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Journal of Nanomaterials
Volume 2013 (2013), Article ID 302934, 2 pages

1D Nanomaterials 2012

1International Center for Materials Nanoarchitectonics (MANA), National Institute for Materials Science, Tsukuba, Ibaraki 305-0044, Japan
2College of Engineering, Mathematics and Physical Sciences, University of Exeter, Exeter EX4 4Qf, UK
3Nanoscience and Nanotechnology Group, Faculty of Science and Engineering, University of Brighton, Huxley Building, Brighton BN2 4GJ, UK
4Department of Chemistry and Biochemistry, Florida State University, Tallahassee, FL 32306-4390, USA

Received 10 December 2012; Accepted 10 December 2012

Copyright © 2013 Yanqiu Zhu et al. This is an open access article distributed under the Creative Commons Attribution License, which permits unrestricted use, distribution, and reproduction in any medium, provided the original work is properly cited.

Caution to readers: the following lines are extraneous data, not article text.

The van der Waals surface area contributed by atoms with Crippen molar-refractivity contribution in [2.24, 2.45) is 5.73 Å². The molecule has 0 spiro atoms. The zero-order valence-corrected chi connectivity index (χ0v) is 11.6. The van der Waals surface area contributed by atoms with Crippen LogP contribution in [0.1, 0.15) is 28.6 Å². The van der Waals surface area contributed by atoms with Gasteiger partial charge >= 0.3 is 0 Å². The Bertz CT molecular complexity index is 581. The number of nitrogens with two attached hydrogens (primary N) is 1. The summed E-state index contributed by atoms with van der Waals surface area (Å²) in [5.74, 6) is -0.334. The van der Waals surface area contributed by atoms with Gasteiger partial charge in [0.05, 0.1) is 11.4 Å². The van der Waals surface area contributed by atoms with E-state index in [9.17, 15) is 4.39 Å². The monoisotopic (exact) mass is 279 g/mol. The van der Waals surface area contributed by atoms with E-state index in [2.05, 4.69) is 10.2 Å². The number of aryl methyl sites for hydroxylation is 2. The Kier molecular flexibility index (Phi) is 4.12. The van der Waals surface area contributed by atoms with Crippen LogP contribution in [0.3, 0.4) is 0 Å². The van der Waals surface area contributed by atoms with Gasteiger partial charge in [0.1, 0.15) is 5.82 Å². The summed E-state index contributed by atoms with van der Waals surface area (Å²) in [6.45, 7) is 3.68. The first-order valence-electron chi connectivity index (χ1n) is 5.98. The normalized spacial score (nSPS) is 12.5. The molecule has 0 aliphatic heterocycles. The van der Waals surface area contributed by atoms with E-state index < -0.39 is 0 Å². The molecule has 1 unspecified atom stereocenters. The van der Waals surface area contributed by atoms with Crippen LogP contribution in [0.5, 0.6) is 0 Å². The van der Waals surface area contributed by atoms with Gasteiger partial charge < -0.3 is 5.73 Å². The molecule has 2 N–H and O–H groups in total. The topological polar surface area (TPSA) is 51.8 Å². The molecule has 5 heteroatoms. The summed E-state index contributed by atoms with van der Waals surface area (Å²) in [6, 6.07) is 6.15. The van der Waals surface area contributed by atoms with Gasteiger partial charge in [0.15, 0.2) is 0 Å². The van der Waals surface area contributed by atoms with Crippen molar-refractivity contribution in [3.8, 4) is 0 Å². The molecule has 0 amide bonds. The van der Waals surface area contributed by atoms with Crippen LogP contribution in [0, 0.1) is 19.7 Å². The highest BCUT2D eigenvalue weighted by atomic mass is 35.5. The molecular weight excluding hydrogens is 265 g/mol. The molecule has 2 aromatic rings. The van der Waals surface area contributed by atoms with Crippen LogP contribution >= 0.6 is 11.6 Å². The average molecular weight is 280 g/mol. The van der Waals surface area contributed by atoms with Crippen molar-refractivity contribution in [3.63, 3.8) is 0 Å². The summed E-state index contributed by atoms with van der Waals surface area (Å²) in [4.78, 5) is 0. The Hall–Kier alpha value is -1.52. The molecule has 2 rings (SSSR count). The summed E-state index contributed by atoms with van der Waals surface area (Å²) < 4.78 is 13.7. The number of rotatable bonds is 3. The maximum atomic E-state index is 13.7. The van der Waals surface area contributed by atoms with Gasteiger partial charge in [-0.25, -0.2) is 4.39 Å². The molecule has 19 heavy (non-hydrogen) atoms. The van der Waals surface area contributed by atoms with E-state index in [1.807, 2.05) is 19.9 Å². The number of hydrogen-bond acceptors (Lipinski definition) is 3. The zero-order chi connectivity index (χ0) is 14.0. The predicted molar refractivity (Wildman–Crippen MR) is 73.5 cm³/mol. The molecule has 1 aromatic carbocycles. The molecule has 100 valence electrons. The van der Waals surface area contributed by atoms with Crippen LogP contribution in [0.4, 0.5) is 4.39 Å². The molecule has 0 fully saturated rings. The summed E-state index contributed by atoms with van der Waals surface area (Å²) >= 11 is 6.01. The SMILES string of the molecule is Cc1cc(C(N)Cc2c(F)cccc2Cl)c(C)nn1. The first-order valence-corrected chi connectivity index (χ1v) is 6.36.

We witnessed an initial hyped period and enthusiasm on carbon nanotubes in the 1990s later went through a significant expansion into nanotubes of other materials (metal dichalcogenides, boron nitride, etc.) as well as various nanowires and nanorods. While much of the hype might have gone, the research on one-dimensional (1D) nanomaterials has matured as one of the most active research areas within the nanoscience and nanotechnology community, flourishing with ample, exciting, and new research opportunities. Just like any other research frontier, researchers working in the 1D nanomaterials field are constantly striving to develop new fundamental science as well as potential applications. It remains a common belief that versatility and tunability of 1D nanomaterials would challenge many new rising tasks coming from our resource and energy demanding modern society. The traditional semiconductor industry has produced so many devices and systems from transistors, sensors, lasers, and LEDs to more sophisticated solar panels, which are now part of our daily lives. By downsizing the core components or parts to 1D form, one might wonder how fundamentally the dimensionality and morphology would impact the device performance, this is, as always, requiring us to fully understand the structure-property relationship in 1D nanomaterials. It may be equally crucial in connecting discovery-driven fundamental science to market-driven technology industry concerning potentially relevant findings derived from these novel materials. The importance of a platform that allows active researchers in this field to present their new development in a timely and efficient manner is therefore self-evident. Following the success of two early special issues devoted to 1D nanomaterials, this is the third one in a row organized by the same group of guest editors, attesting that such a platform has been well received by the readers.